Legislative buildings are the most important public structures in the provincial capitals of Halifax, Charlottetown and Fredericton. Each was built to communicate ideals, ideas and arrangements of government unique to these three provinces. In Nova Scotia and Prince Edward Island, these buildings were built to house colonial governments where a popular assembly was matched with an appointed council of local notables, advising an all-powerful governor appointed by Westminister and representing the British crown. Over the years they have been modified as the structure of provincial governments have changed to a single elected legislative assembly with full provincial powers. Fredericton's legislature, built in 1882, is a bold and beautiful building with unmatched interior features.
This book tells the fascinating story of why each building was designed as it was, and the styles and ideas their designers drew upon. Author James Macnutt takes the reader on a tour of all three buildings, with text and visuals highlighting their many features and details.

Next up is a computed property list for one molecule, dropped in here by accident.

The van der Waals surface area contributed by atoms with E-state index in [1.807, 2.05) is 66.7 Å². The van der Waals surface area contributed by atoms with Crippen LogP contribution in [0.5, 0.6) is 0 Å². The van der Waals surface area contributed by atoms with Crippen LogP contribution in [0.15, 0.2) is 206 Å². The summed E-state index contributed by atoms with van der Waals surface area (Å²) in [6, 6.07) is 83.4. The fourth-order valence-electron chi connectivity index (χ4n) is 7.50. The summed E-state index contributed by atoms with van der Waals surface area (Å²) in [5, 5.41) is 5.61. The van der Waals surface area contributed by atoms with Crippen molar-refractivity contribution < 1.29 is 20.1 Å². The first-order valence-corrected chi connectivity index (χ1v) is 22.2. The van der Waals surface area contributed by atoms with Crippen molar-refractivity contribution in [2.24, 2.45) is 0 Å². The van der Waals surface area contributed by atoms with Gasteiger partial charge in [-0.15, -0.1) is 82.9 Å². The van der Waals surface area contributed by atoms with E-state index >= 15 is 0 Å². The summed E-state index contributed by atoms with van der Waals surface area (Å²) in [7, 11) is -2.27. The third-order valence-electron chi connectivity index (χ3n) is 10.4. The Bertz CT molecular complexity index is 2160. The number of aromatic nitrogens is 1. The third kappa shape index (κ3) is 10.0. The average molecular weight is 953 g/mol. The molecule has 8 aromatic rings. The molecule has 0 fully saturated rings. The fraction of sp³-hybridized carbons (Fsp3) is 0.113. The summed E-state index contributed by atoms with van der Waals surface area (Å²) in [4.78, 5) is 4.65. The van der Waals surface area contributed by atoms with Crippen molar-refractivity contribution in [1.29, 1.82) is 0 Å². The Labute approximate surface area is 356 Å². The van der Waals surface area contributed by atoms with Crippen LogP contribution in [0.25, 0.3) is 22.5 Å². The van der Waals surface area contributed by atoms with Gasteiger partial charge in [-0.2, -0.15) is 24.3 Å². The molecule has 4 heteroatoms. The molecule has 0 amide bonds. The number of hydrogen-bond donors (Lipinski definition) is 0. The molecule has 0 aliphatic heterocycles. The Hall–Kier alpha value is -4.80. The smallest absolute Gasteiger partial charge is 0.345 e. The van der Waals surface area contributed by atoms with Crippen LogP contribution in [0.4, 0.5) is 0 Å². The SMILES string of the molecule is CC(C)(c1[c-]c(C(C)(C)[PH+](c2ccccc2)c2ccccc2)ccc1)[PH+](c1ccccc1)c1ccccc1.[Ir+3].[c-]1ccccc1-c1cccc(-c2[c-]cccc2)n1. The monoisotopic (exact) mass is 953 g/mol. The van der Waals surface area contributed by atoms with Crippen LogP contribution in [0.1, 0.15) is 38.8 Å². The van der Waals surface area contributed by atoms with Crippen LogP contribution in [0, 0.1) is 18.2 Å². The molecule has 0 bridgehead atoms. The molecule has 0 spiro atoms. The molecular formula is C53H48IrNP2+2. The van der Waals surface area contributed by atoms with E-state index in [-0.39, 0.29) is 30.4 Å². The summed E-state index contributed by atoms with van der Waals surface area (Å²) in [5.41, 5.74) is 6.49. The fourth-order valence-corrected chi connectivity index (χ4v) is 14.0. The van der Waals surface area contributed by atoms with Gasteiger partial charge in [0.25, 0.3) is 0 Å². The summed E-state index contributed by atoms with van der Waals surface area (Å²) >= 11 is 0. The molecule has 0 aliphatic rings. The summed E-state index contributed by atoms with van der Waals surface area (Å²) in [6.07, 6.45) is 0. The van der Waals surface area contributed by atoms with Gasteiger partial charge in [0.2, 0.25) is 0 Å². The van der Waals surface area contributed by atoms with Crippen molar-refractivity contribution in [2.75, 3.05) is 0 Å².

JAMES W. MACNUTT is the author of Heritage Houses of Prince Edward Island, Inside Island Heritage Homes and The Historical Atlas of Prince Edward Island. He is an expert on visual material relating to the history of PEI and the Maritimes. He is a lawyer in private practice in Charlottetown.
Engaging and readable, this book will appeal to the general public and students. It includes a helpful glossary of architectural terms, floor plans and elevations by Philip Jefferson, and an extensive bibliography and index.
"The organization of the book is straightforward and logical, with a general introduction followed by three chapters devoted to the legislative buildings in Nova Scotia, New Brunswick, and Prince Edward Island...a helpful and well-illustrated guide that will be useful as a starting point for further discussions about built form and symbolic associations."